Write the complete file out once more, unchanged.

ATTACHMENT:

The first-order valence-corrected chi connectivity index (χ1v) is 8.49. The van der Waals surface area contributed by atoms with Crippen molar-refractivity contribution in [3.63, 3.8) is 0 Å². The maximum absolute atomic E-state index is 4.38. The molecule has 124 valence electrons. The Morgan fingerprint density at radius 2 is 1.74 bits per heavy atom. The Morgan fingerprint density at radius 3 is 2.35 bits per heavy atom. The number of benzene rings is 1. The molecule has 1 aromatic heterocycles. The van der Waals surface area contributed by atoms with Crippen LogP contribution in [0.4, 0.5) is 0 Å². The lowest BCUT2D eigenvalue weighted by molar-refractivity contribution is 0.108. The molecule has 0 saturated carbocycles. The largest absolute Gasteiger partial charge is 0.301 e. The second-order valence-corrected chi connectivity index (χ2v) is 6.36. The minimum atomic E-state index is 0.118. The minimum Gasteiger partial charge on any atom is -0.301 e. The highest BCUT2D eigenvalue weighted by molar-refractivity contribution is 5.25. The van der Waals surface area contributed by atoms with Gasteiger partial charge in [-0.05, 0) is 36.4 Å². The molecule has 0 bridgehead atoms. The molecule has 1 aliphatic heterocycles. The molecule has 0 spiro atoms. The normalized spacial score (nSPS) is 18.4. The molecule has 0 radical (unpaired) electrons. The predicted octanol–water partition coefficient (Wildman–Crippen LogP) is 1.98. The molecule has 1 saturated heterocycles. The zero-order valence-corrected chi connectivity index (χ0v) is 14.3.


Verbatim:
The first-order valence-corrected chi connectivity index (χ1v) is 8.49. The van der Waals surface area contributed by atoms with Crippen molar-refractivity contribution in [3.63, 3.8) is 0 Å². The maximum absolute atomic E-state index is 4.38. The molecule has 124 valence electrons. The Morgan fingerprint density at radius 2 is 1.74 bits per heavy atom. The Morgan fingerprint density at radius 3 is 2.35 bits per heavy atom. The number of benzene rings is 1. The molecule has 1 aromatic heterocycles. The van der Waals surface area contributed by atoms with Crippen LogP contribution in [0.4, 0.5) is 0 Å². The lowest BCUT2D eigenvalue weighted by molar-refractivity contribution is 0.108. The molecule has 0 saturated carbocycles. The largest absolute Gasteiger partial charge is 0.301 e. The second-order valence-corrected chi connectivity index (χ2v) is 6.36. The minimum atomic E-state index is 0.118. The minimum Gasteiger partial charge on any atom is -0.301 e. The highest BCUT2D eigenvalue weighted by molar-refractivity contribution is 5.25. The van der Waals surface area contributed by atoms with Gasteiger partial charge in [-0.05, 0) is 36.4 Å². The molecule has 0 bridgehead atoms. The molecule has 1 aliphatic heterocycles. The molecule has 0 spiro atoms. The normalized spacial score (nSPS) is 18.4. The molecule has 0 radical (unpaired) electrons. The predicted octanol–water partition coefficient (Wildman–Crippen LogP) is 1.98. The molecule has 1 saturated heterocycles. The zero-order valence-corrected chi connectivity index (χ0v) is 14.3.